Friday, April 13, 2012

Beyond the Wood

 his book Beyond the Wood,

            Set both during the American Civil War and “not long ago,” Beyond the Wood is the story of Union soldier Hand Gragg and his several times great grandson, Reid.  For generations the men of the Gragg family have made a pilgrimage to Gainesville, Virginia with an old Confederate button in tow.  Reid’s father insisted that Reid make the journey, but it was only after his father’s death that he did so.  Upon his arrival to the old farmhouse beyond the wood he meets a peculiar woman who seems to know all about the Gragg’s story.  Reid sits with the woman and is entranced by the tale she tells.

            Hank Gragg left his home in Virginia to wander and eventually join the Union army after his humiliating rejection by Betsy, the woman he hoped to marry.  During Hank’s lengthy disappearance, his family thinks him dead, Betsy marries a Confederate officer and Hank sees the true horror of war.  During his first battle he risks life and limb to crawl to Confederate lines to retrieve a souvenir of his first battle.  Instead of the generic object he set out for, he finds himself at the side of a dying Confederate soldier who asks only that Hank deliver his last letter to his wife, Ellie.  Hank, of course feels compelled to do so and as he is pulling the letter out of the Confederate’s coat, he accidentally rips a button off as well. In Hank’s journey to get the letter to the widow Ellie, he finds himself falling in love with the idea of her as he is almost killed by bandits, rescues a captive troop of Union soldiers, but he does not get to deliver the letter personally, but instead gives it to the widow’s servant.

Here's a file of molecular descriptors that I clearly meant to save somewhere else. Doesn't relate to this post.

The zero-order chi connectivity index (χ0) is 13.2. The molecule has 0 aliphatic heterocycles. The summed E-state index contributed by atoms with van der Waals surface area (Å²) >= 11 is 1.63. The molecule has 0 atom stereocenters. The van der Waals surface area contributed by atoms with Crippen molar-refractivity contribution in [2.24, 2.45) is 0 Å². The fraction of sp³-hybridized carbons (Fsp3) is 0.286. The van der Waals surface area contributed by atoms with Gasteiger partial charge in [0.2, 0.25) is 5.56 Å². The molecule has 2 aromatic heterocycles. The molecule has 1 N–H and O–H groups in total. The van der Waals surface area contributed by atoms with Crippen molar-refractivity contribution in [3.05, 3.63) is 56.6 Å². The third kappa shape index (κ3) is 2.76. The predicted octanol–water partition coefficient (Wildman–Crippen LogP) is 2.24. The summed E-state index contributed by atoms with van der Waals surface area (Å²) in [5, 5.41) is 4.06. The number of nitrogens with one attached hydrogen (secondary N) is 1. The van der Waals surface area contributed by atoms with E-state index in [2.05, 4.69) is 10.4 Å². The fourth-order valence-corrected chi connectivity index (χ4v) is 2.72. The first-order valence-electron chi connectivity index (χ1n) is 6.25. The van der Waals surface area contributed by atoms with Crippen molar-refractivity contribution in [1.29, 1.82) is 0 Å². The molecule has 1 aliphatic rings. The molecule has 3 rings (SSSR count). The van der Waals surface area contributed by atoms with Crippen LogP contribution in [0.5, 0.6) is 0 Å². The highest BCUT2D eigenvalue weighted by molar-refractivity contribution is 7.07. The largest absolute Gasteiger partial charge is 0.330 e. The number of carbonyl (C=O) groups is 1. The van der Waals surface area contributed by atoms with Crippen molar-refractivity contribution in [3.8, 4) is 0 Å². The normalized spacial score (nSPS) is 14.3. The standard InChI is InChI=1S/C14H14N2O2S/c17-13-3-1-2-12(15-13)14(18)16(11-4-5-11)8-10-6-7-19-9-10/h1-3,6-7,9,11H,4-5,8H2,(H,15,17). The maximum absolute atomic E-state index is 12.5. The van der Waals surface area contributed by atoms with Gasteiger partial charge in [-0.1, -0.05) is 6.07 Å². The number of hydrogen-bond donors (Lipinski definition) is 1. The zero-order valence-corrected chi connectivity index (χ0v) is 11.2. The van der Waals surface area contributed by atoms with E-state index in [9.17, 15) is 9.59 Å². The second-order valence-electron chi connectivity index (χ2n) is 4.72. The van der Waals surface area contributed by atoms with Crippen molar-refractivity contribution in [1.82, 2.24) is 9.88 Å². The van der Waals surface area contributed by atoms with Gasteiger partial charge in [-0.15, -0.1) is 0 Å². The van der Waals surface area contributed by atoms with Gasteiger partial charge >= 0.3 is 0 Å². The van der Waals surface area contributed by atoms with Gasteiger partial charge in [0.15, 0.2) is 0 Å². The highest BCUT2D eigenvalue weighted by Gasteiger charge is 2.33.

Betsy is shocked when she receives a letter from both her dead husband, and the Union soldier who unbelievably got the letter to her.  She is even more shocked to read that the Union soldier is Hank, the man she hastily rejected but never stopped loving.  The letter is addressed to “Ellie” her late husband’s pet name for her, so Hank does not realize who she is.  They begin corresponding secretly, Hank never realizing the widow is Betsy, and Betsy waging an inward war between her growing love for Hank and her desire for a comfortable life offered by one Mr. Walthrope. Finally the war is over, Hank is determined to meet this widow Ellie, whose letters helped him survive the deaths of brothers and friends, and Mr. Walthrope is uncovered as a dangerous murderer, all in the final climax of the long-age (somewhat predictable) story.

In the end, Reid understands his father’s great desire for his son to make the sacred journey to Virginia, but when he tries to thank the strange woman, she is mysteriously gone.

There were a lot of secondary characters in Hank’s story that seemed charming, but I did not really feel that I got to know them well enough.  Much of the dialogue was very verbose and maybe a little overly dramatic.  Overall, a decent read for someone who enjoys the era of the American Civil War, as there was some pretty good imagery, and the reader also picks up on some of the mixed feelings people really must have had about the war.

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